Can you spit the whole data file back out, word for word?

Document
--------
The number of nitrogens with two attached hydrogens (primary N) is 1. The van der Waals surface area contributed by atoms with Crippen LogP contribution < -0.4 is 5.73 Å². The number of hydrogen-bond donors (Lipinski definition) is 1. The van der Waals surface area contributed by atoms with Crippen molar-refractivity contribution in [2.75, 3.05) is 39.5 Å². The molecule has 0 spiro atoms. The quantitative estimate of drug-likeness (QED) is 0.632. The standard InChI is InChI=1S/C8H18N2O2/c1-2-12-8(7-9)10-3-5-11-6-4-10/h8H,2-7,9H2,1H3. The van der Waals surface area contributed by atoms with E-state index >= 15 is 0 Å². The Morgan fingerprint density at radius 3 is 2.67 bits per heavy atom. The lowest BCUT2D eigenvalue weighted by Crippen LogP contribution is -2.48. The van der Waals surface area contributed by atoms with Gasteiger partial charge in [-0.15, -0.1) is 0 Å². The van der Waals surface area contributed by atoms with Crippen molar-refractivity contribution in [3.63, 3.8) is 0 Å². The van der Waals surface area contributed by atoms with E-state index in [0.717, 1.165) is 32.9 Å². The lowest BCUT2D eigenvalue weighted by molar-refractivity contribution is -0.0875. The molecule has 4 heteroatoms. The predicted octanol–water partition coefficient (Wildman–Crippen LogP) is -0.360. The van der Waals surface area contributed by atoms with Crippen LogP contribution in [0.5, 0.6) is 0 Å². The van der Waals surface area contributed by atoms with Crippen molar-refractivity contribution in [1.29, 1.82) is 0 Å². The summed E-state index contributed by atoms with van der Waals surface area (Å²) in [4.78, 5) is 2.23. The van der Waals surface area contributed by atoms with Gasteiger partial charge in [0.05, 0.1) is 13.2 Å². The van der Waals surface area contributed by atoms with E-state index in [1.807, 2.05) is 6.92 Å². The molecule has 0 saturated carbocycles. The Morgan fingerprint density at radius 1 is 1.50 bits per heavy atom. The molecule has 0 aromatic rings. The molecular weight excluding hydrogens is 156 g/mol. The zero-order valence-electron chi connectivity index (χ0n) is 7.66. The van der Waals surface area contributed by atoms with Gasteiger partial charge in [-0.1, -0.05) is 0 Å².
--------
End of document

The number of nitrogens with two attached hydrogens (primary N) is 1. The van der Waals surface area contributed by atoms with Crippen LogP contribution < -0.4 is 5.73 Å². The number of hydrogen-bond donors (Lipinski definition) is 1. The van der Waals surface area contributed by atoms with Crippen molar-refractivity contribution in [2.75, 3.05) is 39.5 Å². The molecule has 0 spiro atoms. The quantitative estimate of drug-likeness (QED) is 0.632. The standard InChI is InChI=1S/C8H18N2O2/c1-2-12-8(7-9)10-3-5-11-6-4-10/h8H,2-7,9H2,1H3. The van der Waals surface area contributed by atoms with E-state index >= 15 is 0 Å². The Morgan fingerprint density at radius 3 is 2.67 bits per heavy atom. The lowest BCUT2D eigenvalue weighted by Crippen LogP contribution is -2.48. The van der Waals surface area contributed by atoms with Gasteiger partial charge in [-0.15, -0.1) is 0 Å². The van der Waals surface area contributed by atoms with Crippen molar-refractivity contribution in [3.63, 3.8) is 0 Å². The van der Waals surface area contributed by atoms with E-state index in [0.717, 1.165) is 32.9 Å². The lowest BCUT2D eigenvalue weighted by molar-refractivity contribution is -0.0875. The molecule has 4 heteroatoms. The predicted octanol–water partition coefficient (Wildman–Crippen LogP) is -0.360. The van der Waals surface area contributed by atoms with Crippen LogP contribution in [0.5, 0.6) is 0 Å². The van der Waals surface area contributed by atoms with Crippen molar-refractivity contribution in [1.29, 1.82) is 0 Å². The summed E-state index contributed by atoms with van der Waals surface area (Å²) in [4.78, 5) is 2.23. The van der Waals surface area contributed by atoms with Gasteiger partial charge in [0.05, 0.1) is 13.2 Å². The van der Waals surface area contributed by atoms with E-state index in [1.807, 2.05) is 6.92 Å². The molecule has 0 saturated carbocycles. The Morgan fingerprint density at radius 1 is 1.50 bits per heavy atom. The molecule has 0 aromatic rings. The molecular weight excluding hydrogens is 156 g/mol. The zero-order valence-electron chi connectivity index (χ0n) is 7.66. The van der Waals surface area contributed by atoms with Gasteiger partial charge in [-0.1, -0.05) is 0 Å².